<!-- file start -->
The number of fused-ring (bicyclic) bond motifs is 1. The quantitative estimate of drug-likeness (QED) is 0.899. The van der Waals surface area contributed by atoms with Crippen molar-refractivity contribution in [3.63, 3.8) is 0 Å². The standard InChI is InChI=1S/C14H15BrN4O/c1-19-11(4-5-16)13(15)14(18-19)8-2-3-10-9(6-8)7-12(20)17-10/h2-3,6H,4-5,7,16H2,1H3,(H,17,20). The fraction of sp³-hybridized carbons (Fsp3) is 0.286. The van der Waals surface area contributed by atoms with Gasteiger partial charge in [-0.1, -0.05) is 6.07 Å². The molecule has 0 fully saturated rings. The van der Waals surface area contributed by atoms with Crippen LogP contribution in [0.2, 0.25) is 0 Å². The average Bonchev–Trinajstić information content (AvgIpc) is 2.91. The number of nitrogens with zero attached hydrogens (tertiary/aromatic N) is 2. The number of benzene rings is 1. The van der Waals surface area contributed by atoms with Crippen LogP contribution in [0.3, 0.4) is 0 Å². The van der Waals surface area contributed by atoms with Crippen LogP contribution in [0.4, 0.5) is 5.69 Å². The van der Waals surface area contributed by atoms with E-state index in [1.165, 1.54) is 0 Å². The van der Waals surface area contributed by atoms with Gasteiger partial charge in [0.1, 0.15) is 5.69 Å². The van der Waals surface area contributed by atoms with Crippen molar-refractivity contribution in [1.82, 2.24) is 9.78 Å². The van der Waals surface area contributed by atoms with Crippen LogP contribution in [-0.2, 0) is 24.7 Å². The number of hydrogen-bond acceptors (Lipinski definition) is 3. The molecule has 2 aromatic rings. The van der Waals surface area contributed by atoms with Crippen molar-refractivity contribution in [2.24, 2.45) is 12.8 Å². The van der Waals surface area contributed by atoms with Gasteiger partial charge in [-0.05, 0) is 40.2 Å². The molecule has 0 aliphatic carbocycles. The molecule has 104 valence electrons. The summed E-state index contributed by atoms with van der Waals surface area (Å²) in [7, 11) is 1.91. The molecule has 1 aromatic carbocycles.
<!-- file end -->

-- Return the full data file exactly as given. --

The number of fused-ring (bicyclic) bond motifs is 1. The quantitative estimate of drug-likeness (QED) is 0.899. The van der Waals surface area contributed by atoms with Crippen molar-refractivity contribution in [3.63, 3.8) is 0 Å². The standard InChI is InChI=1S/C14H15BrN4O/c1-19-11(4-5-16)13(15)14(18-19)8-2-3-10-9(6-8)7-12(20)17-10/h2-3,6H,4-5,7,16H2,1H3,(H,17,20). The fraction of sp³-hybridized carbons (Fsp3) is 0.286. The van der Waals surface area contributed by atoms with Gasteiger partial charge in [-0.1, -0.05) is 6.07 Å². The molecule has 0 fully saturated rings. The van der Waals surface area contributed by atoms with Crippen LogP contribution in [0.2, 0.25) is 0 Å². The average Bonchev–Trinajstić information content (AvgIpc) is 2.91. The number of nitrogens with zero attached hydrogens (tertiary/aromatic N) is 2. The number of benzene rings is 1. The van der Waals surface area contributed by atoms with Crippen LogP contribution in [0.3, 0.4) is 0 Å². The van der Waals surface area contributed by atoms with Crippen LogP contribution in [0.4, 0.5) is 5.69 Å². The van der Waals surface area contributed by atoms with E-state index in [1.165, 1.54) is 0 Å². The van der Waals surface area contributed by atoms with Gasteiger partial charge in [0.1, 0.15) is 5.69 Å². The van der Waals surface area contributed by atoms with Crippen molar-refractivity contribution in [1.82, 2.24) is 9.78 Å². The van der Waals surface area contributed by atoms with Crippen LogP contribution in [-0.2, 0) is 24.7 Å². The number of hydrogen-bond acceptors (Lipinski definition) is 3. The molecule has 2 aromatic rings. The van der Waals surface area contributed by atoms with Crippen molar-refractivity contribution in [2.24, 2.45) is 12.8 Å². The van der Waals surface area contributed by atoms with Gasteiger partial charge in [-0.05, 0) is 40.2 Å². The molecule has 0 aliphatic carbocycles. The molecule has 104 valence electrons. The summed E-state index contributed by atoms with van der Waals surface area (Å²) in [7, 11) is 1.91. The molecule has 1 aromatic carbocycles.